Cyberbullying Word Trace
By Sameer Hinduja and Justin W. Patchin
An activity distributed to youth to promote discussion about cyberbullying.
Hinduja, S. & Patchin, J.W. (2013). Cyberbullying word trace:
Talking to youth about Internet harassment. Cyberbullying Research Center. Retrieved [insert date], from http://www.cyberbullying.us/cyberbullying_word_trace.pdf
Cyberbullying Word Find: Talking to Youth about Internet Harassment
By Sameer Hinduja and Justin W. Patchin
A word search to be distributed to youth to promote discussion about cyberbullying and Internet safety.
Hinduja, S. & Patchin, J. (2013). Cyberbullying word find:
Talking to youth about Internet harassment. Cyberbullying Research Center. Retrieved [insert date], from http://www.cyberbullying.us/cyberbullying_word_find.pdf
Cyberbullying Crossword Puzzle: Talking to Youth about Internet Harassment
By Sameer Hinduja and Justin W. Patchin
A crossword puzzle to be distributed to youth to promote discussion about cyberbullying.
Hinduja, S. & Patchin, J.W. (2013). Cyberbullying crossword puzzle:
Talking to youth about Internet harassment. Cyberbullying Research Center. Retrieved [insert date], from http://www.cyberbullying.us/cyberbullying_crossword.pdf
Anti-Bullying Youth Rally at Schools
Pep rallies for our middle and high school athletic teams have been going on for decades, and are always great ways to get fired up about the sports season, or the next big game. They serve multiple purposes, all of which are quite important. For one, it really heightens school spirit – and if I am a student I want to be excited about my school, and believe in its chance and ability for success and victory. Second, it’s related to our identity, and our desire to be part of something bigger than ourselves. In this case, if you are a student, you belong to a group – whether you are the Rams, or the Fighting Owls, or the Blugolds, or the Vikings. You’re not alone; you are supporting something and working towards something together, with your peers – people you know and hopefully care about. Third, pep rallies break up the monotony of the school routine, and provide a fun, energetic, and inspiring outlet for everyone. This matters – students need this, on a regular basis.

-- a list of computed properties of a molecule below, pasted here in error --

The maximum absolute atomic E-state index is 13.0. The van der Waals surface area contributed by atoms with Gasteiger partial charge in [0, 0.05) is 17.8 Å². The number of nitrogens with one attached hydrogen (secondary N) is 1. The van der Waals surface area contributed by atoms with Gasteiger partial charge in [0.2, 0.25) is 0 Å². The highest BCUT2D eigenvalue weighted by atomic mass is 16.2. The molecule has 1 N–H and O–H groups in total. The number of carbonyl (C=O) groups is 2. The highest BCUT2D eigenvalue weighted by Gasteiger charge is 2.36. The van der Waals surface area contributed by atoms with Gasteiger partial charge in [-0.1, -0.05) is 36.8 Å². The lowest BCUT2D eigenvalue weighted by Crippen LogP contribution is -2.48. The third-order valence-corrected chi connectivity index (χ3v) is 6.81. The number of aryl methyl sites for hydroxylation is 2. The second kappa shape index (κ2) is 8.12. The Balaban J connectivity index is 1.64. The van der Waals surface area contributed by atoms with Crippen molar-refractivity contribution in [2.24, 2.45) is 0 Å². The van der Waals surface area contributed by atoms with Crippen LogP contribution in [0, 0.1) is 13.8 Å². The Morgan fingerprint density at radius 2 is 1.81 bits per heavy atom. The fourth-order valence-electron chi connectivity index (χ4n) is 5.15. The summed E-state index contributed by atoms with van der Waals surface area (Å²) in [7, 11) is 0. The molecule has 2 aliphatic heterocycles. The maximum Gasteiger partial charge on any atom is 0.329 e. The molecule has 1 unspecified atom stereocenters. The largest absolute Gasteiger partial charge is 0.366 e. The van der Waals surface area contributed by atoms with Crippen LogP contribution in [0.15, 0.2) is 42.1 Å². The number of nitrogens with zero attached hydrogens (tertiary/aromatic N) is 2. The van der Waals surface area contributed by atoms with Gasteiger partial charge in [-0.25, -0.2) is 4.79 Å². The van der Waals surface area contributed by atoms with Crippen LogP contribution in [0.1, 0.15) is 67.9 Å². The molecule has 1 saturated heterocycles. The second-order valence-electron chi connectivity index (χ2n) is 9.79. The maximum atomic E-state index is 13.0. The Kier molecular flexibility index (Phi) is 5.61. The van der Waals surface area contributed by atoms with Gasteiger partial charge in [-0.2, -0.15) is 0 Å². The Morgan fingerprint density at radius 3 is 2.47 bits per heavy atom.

In recent years, some schools are starting to hold pep rallies to promote academic success (instead of only athletic success), and figure out a creative way to recognize those on the Dean’s List, or Honor Roll, or otherwise doing awesome things towards their academic goals or for the betterment of the community. Well, we are also starting to see a trend where some schools – as spearheaded by motivated and passionate teens – decide to put on an anti-bullying pep rally. Now, this is a bit tricky because everyone will be like, “Why are we being called into the gymnasium (or auditorium)?” “What is going on here?” “Man I hope this doesn’t suck!” And so it will be up to interested students and faculty/staff to come up with a really enjoyable, meaningful experience where you:
1) Talk about how bullying, drama, and other conflicts are specifically affecting your school and the students in it (be real, be honest, and speak from the heart!).
2) Share about how in order for everyone to have a great school year, it has got to stop.
3) Tie it into the fact that everyone is a Greyhound, or Dolphin, or Chippewa (etc.), and how being a part of this group means that we all should act in a certain way (and not be jerks towards others). There is a responsibility to do the right thing, and that most ARE doing the right thing, and we just need everyone else to get on board.
4) Invite a speaker who can do a great job getting everyone to truly understand the pain that bullying/cyberbullying causes, and how we have got to put a stop to it at our school.
5) Invite a DJ who can create a party atmosphere and once again get everyone pumped up about belonging to the school, being a Yankee or Titan or Warrior, and doing the right thing (even when it’s hard).
The objective isn’t to preach, or lecture, or drone on and on with a furrowed brow about how kids shouldn’t bully each other. They know that. The objective is to create a formal event at your school where everyone can get together and rally around a cause and honestly, have a fun and memorable time (with some thought-provoking built in). This requires a delicate balance to the contents, and a strategic approach to the event’s structure, but it is very doable.
Have you done this, or anything like this? Has it been successful? Did it fall short? What did you learn from the experience, and what do you think about the idea and its value in your specific school environment? We really look forward to hearing your thoughts on this.
Student Plays to Combat Bullying